Donor Seed Funding Catalyzes Major Grants and Discoveries
This story was published in the March 2022 issue of The Philanthropist, a newsletter for supporters and friends of Northwestern University Feinberg School of Medicine. Read the whole issue here.
There’s a mantra that motivates Feinberg scientists each day: Every treatment ever offered to a patient was once an experiment in a lab. But the route from bench to bedside is a long one, with many challenges along the way, including the expense of getting research off the ground. Initiating a study requires funding for personnel, specialized equipment and supplies, protected time, and space. Fortunately, generous donors to the medical school have been willing to take chances on new ideas, helping Feinberg scientists successfully compete for large federal grants and, ultimately, make discoveries that will lead to better outcomes for patients.
“Medical research is expensive but well worth the investment when lives are at stake,” said Eric G. Neilson, MD, vice president for Medical Affairs and Lewis Landsberg Dean at Feinberg. “We are incredibly thankful for the individual donors and foundations that take our mission to heart by supporting investigators who have devoted their careers to answering bold and complex questions about how we can improve human health.”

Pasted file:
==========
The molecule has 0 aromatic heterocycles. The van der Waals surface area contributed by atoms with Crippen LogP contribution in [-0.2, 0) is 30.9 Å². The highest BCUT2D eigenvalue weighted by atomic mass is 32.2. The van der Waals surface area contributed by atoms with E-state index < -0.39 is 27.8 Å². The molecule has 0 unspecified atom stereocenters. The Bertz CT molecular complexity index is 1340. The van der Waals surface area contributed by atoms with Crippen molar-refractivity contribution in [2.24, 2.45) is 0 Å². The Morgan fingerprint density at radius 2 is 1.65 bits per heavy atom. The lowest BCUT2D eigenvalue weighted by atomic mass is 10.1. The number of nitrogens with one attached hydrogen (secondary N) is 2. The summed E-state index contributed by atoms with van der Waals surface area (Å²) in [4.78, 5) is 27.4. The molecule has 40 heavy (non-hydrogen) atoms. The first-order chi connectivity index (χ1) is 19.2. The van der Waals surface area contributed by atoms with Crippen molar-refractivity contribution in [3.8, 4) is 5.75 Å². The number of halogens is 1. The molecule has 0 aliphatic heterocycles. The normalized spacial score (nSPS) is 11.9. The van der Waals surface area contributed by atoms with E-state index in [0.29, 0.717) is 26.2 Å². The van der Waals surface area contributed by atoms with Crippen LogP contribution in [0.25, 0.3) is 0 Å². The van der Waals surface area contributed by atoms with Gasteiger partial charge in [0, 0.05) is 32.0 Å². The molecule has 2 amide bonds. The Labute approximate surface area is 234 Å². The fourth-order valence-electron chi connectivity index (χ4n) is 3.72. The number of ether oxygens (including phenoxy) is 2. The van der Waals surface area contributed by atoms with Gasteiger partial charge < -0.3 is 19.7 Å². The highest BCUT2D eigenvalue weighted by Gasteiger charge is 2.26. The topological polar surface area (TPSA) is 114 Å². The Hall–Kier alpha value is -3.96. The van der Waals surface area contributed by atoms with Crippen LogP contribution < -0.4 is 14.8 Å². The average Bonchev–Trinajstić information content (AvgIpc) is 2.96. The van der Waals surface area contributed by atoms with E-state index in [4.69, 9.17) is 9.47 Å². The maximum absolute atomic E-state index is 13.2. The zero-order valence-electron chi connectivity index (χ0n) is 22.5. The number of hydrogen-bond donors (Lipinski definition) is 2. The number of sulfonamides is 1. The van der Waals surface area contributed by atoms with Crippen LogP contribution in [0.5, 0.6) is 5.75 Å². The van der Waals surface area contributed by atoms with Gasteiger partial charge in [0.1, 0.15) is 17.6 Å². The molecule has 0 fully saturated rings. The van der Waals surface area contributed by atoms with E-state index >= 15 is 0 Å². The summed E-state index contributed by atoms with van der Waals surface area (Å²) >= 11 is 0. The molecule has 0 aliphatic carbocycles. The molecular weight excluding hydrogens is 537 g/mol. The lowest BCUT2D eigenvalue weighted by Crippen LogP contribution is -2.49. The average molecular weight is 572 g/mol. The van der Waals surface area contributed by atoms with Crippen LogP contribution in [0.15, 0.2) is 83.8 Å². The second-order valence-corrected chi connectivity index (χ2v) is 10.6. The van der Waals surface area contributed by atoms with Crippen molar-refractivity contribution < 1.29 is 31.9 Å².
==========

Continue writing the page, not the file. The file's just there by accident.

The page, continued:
A Center for Pediatric Epilepsy
In 2017, The Davee Foundation committed $500,000 to a Precision Medicine in Epilepsy initiative within Feinberg’s Department of Pharmacology. One year later, the department was awarded a $12 million grant from the National Institutes of Health (NIH) to establish a research center focused on understanding the genetic underpinnings of childhood-onset epilepsy.
“Applying for the center grant required years of preliminary research to make our case to the NIH,” explained Alfred L. George Jr., MD, chair and the Alfred Newton Richards Professor of Pharmacology and principal investigator on the grant. “We could not have obtained that major funding without The Davee Foundation’s support, which allowed us to set up important building blocks to vie for this highly competitive award.”